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Armed and Safe is a gun rights advocacy blog, with the mission of debunking the "logic" of the enemies of the Constitutionally guaranteed, fundamental human right of the individual to keep and bear arms.

I can be reached at 45superman@gmail.com.You can follow me on Twitter at http://twitter.com/45superman.

Saturday, November 07, 2009

The number of lives saved by Police Sgt. Kimberly Munley Friday may continue to grow

By now, Sgt. Kimberly Munley's selfless courage, superb skill at arms, and iron will* are well known, so I'm not going to go into detail about the battle she fought and won at Ft. Hood Thursday.

Nope--this is just a quick note (as quick as one of my notes gets, anyway) about a news report I saw today, that mentions how her lifesaving efforts may pay dividends well beyond the lives she saved during Thursday's chaos.

In the hours after the shootings, two Facebook groups sprung up dedicated to Munley and her heroic actions.

"At that tragic moment you were able to use your training and abilities to bring an end to a day that will haunt the lives of many for years to come," one member posted in the group "God Bless SGT Kimberly Munley." "Thank you for being a true hero."

And in the group "Sgt. Kimberly Munley: A Real American Hero!," one woman stationed in Japan with her military husband said that Munley had inspired her to learn how to shoot once she returned to the U.S.
Sgt. Munley has provided the inspiration to at least one woman to take responsibility for her own defense. My guess is that there are others, about whom we have not heard. Some day, that inspiration might lead them to save their own lives, and/or the lives of their children. Sgt. Munley is helping spread the message that guns are good news for women (some of you know who I'm talking to here ;-)). I note also that the inspired military wife in Japan will have to wait until she returns stateside. This, of course, is because of Japan's extremely draconian gun laws--which provide no guarantee against violent crime committed with guns.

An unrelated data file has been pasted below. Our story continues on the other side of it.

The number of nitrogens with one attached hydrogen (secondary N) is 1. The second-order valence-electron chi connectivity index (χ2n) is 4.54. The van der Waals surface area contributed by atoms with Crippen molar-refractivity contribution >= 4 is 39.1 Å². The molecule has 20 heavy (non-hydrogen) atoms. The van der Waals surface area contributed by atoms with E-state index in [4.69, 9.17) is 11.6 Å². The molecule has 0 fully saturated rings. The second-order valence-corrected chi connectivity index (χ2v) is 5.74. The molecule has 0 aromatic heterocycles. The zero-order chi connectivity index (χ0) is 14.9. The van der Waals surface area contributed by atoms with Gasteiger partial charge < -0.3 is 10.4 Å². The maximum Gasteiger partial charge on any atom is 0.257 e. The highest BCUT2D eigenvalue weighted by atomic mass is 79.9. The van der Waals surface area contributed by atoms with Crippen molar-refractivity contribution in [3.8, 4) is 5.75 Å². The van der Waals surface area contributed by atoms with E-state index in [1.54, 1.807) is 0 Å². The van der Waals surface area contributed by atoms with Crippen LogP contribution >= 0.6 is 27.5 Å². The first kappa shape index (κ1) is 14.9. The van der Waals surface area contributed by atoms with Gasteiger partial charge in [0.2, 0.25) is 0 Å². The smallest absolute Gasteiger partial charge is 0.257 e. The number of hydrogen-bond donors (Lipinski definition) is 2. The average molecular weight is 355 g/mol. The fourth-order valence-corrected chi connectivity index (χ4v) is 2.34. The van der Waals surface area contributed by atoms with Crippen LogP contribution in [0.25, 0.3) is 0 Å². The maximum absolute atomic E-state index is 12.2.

*I am, with effort, refraining from calling Sgt. Munley a hero, because the same article I cited above implies that she would not be comfortable with such a characterization:
Munley's grandmother, Monirie Metz, told ABC News that the former South Carolina surfer girl would probably object to being called a hero.

"Kim doesn't want be called a hero. She's worried about everyone else right now and is very concerned about her colleagues with whom she is very close," Metz said.
I can't stop myself from pointing out that such an attitude is pretty much what I'd expect from a hero.

5 comments:

Anonymous said...

Interesting how now we have two mass murder attempts stopped by an armed female. Colorado and now Ft. Hood.
Hollywood must have it wrong! I guess women don't just shoot once and throw the gun down.
Paul in Texas

45superman said...

Hollywood has it wrong?! Blasphemy! ;-).

tjbbpgobIII said...

Just a question about what I read earlier today, to the effect that officer Munley was not the one who actually brought down the shooter.

45superman said...

I saw something alluding to the idea that it was someone else who fired the final shot that actually ended the rampage, and that may be true.

In the end, though, I don't see that it would make much difference beyond spreading the heroism out a bit.

tjbbpgobIII said...

I saw something alluding to the idea that it was someone else who fired the final shot that actually ended the rampage, and that may be true.

In the end, though, I don't see that it would make much difference beyond spreading the heroism out a bit

How right you are, anyone who runs toward the sounds of the guns or into a burning building is a hero in my book, I didn't mean to disparage her heroism.